by Heather Mishefske
Holidays. The word should mean family, rest, relaxation, festivities, and celebration. To the family dog, it has a different meaning. It means house invasion by strangers, loud noises, enticing smells, furniture rearrangement, and disruption of schedules. While we the humans look forward to this chaotic time, our family pet does not always share the feeling. Anxiety, destruction of objects, regression in housetraining, separation issues, and other signs of stress can appear in our pets during this “happy” time of year.
As owners, there are many things that we can do to help Fido get through the holidays. Here are some morsels of advice:
1. Keep to a schedule. Dogs thrive on routine. Try to keep as many daily walks, feeding times, and potty times as close to normal as possible. Stress sometimes brings about bowel changes, so keeping normal outdoor rest times is very helpful.
2. Keep rich treats to a minimum. Just as we have upset tummies from too much rich food at the holidays, make sure that your pup is not overwhelmed by rich treats or overindulgence in leftover turkey over these festive days. Use things like Kongs stuffed with their own dog food (mixed with water and frozen) to create mind occupying games. Check out some of the interactive toys like Buster Cubes, Squirrel Dude, Kongs, and Everlasting Treat Balls to give your dog a fun way to use his mind AND his mouth!
3. Daily exercise is a must. Daily walks, hikes, trips to the dog park, days in dog daycare, or walks from the dogsitter are crucial to both their mental and physical health. Research has also shown that it will benefit BOTH animal AND human to be out on a walk together.
4. Use adjunct therapies to help create a calm atmosphere. Rescue Remedy is a great remedy for you and the dog. This blend of 5 Bach flower essences helps to calm a wired body and mind in both you and the dog! Another personal favorite that we have had success with is Super Calming Blend (www.gooddoghealth.com/supercalm.html), which is a blend of essential oils that helps induce a calm state of mind, and smells amazing!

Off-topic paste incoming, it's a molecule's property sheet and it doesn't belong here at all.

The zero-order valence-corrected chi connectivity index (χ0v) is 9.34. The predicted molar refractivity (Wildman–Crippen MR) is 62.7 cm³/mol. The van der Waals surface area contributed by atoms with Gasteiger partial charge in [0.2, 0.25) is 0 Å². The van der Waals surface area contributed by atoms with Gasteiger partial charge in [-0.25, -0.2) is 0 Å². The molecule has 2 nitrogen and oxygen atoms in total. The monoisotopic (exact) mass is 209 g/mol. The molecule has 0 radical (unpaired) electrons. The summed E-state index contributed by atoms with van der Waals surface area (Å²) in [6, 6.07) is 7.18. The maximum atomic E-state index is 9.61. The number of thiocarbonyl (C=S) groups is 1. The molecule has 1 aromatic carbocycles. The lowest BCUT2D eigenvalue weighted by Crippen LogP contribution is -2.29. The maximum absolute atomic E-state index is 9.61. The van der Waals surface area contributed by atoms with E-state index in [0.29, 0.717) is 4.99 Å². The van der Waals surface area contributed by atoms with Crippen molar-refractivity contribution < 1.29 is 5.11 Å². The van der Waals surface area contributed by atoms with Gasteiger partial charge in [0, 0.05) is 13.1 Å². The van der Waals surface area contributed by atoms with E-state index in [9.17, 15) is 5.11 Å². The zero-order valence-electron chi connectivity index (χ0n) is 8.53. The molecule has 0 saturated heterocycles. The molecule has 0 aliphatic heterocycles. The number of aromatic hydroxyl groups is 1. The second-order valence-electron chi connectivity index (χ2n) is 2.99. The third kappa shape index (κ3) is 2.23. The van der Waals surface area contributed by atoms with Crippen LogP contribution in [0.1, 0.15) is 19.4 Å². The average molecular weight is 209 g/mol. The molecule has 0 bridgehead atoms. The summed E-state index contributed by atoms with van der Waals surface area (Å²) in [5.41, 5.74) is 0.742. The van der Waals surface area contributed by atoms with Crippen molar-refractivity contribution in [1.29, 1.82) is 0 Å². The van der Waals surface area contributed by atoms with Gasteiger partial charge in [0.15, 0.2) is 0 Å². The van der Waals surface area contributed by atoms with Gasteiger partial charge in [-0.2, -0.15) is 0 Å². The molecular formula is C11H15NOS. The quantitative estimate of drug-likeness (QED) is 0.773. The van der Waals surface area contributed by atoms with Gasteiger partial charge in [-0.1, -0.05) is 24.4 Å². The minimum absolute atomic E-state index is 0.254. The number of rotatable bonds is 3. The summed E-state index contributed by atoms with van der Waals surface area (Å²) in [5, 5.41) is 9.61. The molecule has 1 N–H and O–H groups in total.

5. Use touch as a way to calm down a dog that is worried about the chaos of holiday chatter. Long soft ear strokes down the ears, circles across the dog’s chest, and small circles between the dog’s eyes and forehead are all strokes that have acupressure points that help to quiet the mind. Use these while sitting next to your dog on the floor. While applying these strokes, it is important for YOU to be breathing naturally and deeply, as this helps the dog to relax.
6. Use classical conditioning to help the dog accept friendly strangers into the house. When someone unknown to your dog enters the house, have them avert their eyes, ignore the dog and toss something scrumptious near the dog. This pairs a negative (the stranger) with something that is good (food). Over time, the dog will look forward to “treat bearing strangers” entering the house.
Many dogs do just fine and dandy during the holiday chaos, but these tips may help decrease some of the stress that surrounds the next three months. As always, contact your regular veterinarian if your dog presents with any sign of stress that causes concern. Happy HOWLidays!
Heather Mishefske owns Embark in Eau Claire and is a CPDT (Certified Pet Dog Trainer) and CCMP (Certified Canine Massage Provider) More information at www.embarkdog.com/doggy-day-care